For example, if the air flow in your case results in most of the air going in a beeline from your low-frontal intakes to your high-backend exhausts - a majority of the circulating air might not be circulating past your CPU HS... in my case, the majority of the air being blown into my CPU HS (which has one fan on top) may well mostly be air recirculating from the sides where the hot air leaves the heatsink, as opposed to cooler air from the intakes, which may well be effectively bypassing the entire CPU !!

I think it's a great and useful idea to examine HOW your air is moving through the case, and how attempts to direct it within the case affect temps

4. and people use smoke to check the air flow with the case closed, and to see how quickly the intake air is exausted. you dony want your air just hanging around in there, you want it to cool stuff off and get OUT.

5. good point, using a "feather flag" wouldn't tell you how fast air getting in and out of the case (though that can be figured pretty easily by figuring out the net CFM of your fans)...

But you have to admit this is a pretty good method of determing the *sense* of the airflow in different parts of the case (which is difficult to do with smoke anyway, completely aside from all the potential problems it can cause with the eletronics by humidity/soot etc...)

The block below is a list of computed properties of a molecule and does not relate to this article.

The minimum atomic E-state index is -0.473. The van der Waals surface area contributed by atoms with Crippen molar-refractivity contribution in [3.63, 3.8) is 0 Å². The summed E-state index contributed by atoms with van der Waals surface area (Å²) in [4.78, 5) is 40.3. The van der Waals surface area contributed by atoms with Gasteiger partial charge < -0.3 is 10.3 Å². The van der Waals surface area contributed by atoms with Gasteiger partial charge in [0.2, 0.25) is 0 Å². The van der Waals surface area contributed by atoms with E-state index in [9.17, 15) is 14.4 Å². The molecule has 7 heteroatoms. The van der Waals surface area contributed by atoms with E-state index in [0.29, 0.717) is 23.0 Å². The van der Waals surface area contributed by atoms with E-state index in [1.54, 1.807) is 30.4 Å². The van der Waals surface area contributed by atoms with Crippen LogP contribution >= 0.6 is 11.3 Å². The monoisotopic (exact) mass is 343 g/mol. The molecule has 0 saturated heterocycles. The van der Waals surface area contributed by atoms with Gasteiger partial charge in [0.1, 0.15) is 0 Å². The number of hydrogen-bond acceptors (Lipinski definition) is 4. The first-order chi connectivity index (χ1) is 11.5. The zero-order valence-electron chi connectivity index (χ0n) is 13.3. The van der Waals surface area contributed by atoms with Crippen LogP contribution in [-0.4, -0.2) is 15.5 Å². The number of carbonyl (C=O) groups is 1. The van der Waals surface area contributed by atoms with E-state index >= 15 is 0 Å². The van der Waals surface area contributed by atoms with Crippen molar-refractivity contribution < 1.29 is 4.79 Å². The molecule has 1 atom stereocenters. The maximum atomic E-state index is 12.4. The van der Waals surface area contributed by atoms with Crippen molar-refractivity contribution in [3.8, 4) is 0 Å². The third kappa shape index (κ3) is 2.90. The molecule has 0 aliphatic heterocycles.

6. You could get a clear sheet of plastic~plexi and have a few holes in it. Then just stick a thick gauge wire/peice of plastic tubing with some of those plastic streamers or something else not too heavy. Just remember to coat it with anti static spray....you dont want to zap any components. I am thinking just using DUST and have a plexi window would work pretty good also. You could take the window off, blow into the case and then put the window back on and watch the dust. You might be able to see the dust better with the lights off and using a flashlight. Usually you can get some plexi at a hardware store for cheap if that helps.

7. another nice "flag" idea

and the dust idea isn't too bad either - no soot from smoke/ condensation from fog machines to worry about... at least it's easier (relatively) to clean

8. Yep, dust probably would be something most people have. I just cleaned my case,heatsink etc and if you do have a dusty case just look at areas that dont have dust on them...or very little. Chances are those areas dont have alot of airflow. Also using dust would be pretty simple~cheap/FREE!

9. Chix, that was beautiful, I got a kick out of your format, and the idea, very nice.

I have often wondered the same thing time and time again. You may have just pushed me over the edge. Oh, Look, there I go.
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Will be administering tinsle in case tonight (unplugging board and using pin mod trick on psu to give fans power and not board to avoid static mishap).

Will report results ~ Viewing through transparent side panel tightly gripping the clip board.........

10. hehe, thanks Lan

and tinsel is plastic, if i'm not mistaken, so I wouldn't worry TOO much about short circuiting things